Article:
And today, she sat in her spotless kitchen, an unfortunate replica of the mother she resented and whose fate she had tried desperately to avoid. She believed that she was nothing like that wan shadow of a woman who smiled emptily at her emotionally abusive husband, receiving his subliminal blows while keeping his house pristine. She did not belong to that army of women kitted out with vapid facial expressions and a baby on the hip who she had always looked upon with disgust. As far as she was concerned, they were to blame for all their marital woes as they lacked the guts to leave, settling instead for a life of bakery and mediocrity. She knew she deserved so much better than that. How dare this man reduce her to the ranks of such weaklings? And yet…true love doesn’t keep a record of wrongs, it endures every circumstance. And yet…wasn’t humility one of the fruits of the spirit? Several Bible verses flashed through her mind, but it had been years since she left Sunday school and they were no longer as clear as they had once been. And yet…she was alone on her wedding anniversary, with a home-cooked meal which would soon begin to rot in the garbage just like her disintegrating self-esteem.

Then, the unmistakable clink” of keys on the kitchen counter, and a familiar shadow darkened her outlook.

(to be continued)

-Special acknowledgement goes to my dear friend Aba Quagrainie for the pidgin consultation. 🙂 

Cancers that attach to beautiful flowers

Her lithe beauty was both incongruous but yet strangely at home as she picked her way through the crowded marketplace, expertly and delicately sidestepping rotten pieces of fruit squashed into the dirt. The well-to-do housewives visiting the market left their air-conditioned cocoons for brief periods of time in search of items they couldn’t find on supermarket shelves lined with imported goods. Their wealth seemed to ooze crudely from their overly moisturized pores as they lifted their spotless kaftans quickly and roughly out of the reach of the grasping hands of children begging for coins and the eager grips of market-women desperate to make a sale. She, on the other hand, elegantly extricated herself and flashed her flawless smile in apology. It was almost as if she knew that others couldn’t resist her, even though regrettably there wasn’t enough of her charm to go around. She paused every so often as she wound her way through the market, taking a deep whiff of Asana’s spices and agreeing with Aunty Vida on how ripe and juicy her tomatoes were this season.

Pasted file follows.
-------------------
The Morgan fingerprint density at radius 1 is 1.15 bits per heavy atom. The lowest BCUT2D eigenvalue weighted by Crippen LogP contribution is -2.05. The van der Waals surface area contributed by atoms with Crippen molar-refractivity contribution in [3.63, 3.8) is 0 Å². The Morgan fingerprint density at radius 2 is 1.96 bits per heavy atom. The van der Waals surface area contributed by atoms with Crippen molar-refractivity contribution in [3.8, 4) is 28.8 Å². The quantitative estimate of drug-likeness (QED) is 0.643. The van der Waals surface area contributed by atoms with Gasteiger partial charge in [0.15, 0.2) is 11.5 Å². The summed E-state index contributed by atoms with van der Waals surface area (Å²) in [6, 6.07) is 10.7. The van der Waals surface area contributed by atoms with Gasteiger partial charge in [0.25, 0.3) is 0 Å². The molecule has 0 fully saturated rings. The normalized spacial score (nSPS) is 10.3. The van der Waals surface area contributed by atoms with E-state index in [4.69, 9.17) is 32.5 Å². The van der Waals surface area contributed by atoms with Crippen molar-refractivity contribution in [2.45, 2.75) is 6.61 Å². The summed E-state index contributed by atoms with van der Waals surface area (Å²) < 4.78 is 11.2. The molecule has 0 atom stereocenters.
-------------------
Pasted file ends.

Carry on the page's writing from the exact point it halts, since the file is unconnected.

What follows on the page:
She lugged her basket bursting with produce back to the waiting 4×4, and unless you were watching excruciatingly close, you would probably have missed the slightly uneven edge to her gait, and the exhausted puff of air she expelled as she heaved her wares finally into the boot of her car. She sat back against the cool leather and inhaled the new car smell that still clung to the car’s interior. She had come home from her final (and probably most stressful) semester at Stanford to find the sleek Mercedes resting in the driveway like a blinding white birthday cake awaiting the cutting. It was more so a lure, a bribe to stay at home and continue pursuing her medical career rather than returning to the States which she had grown to call home over the past couple of years. She declined to drive it at first, what would she look like, a “small girl” cruising the streets in a “big man’s” car?

She stared tiredly at her reflection in her rearview mirror. How could people fail to notice that she was slowly fading; her rich cocoa skin had this persistent grey tinge that couldn’t be banished with the oiliest of shea butter creams. Her parents were of course aware of her “unfortunate” illness, which is how they chose to conceal her terminal condition whenever a relative asked after her. They explained away her frequent hospital stays as weekend getaways to their home in Aburi, and excused her promptly from her dinner parties the minute they saw the vague glassy look invade her eyes and a slight gag following every bite of food.The irony of her situation left a bitter taste lingering in her mouth. Her dream to be an oncologist wavered in front of her like the air vibrating immediately above burning tarmac on another humid afternoon in Accra. “Cancer patients? Isn’t that going to be too depressing?” How could she explain to people that studying to be an oncologist would be like having the ultimate playbook to defeat an opposing team with one crucial page missing? She had all the flashcards and cheat sheets (one page only!) to pass any exam. Yet, the tumors raging along her spine did not answer favorably to the doctor’s neatly laid out strategies to conquer her illness. Medicine, the noblest profession according to her parents, had been foiled for the final time. Her dazzling smile was feeble now as she looked down at the tissue soaked with her coughed-up blood. She pushed the car into gear and maneuvered onto the busy street. Hers was a beautiful decay, perfect teeth and all.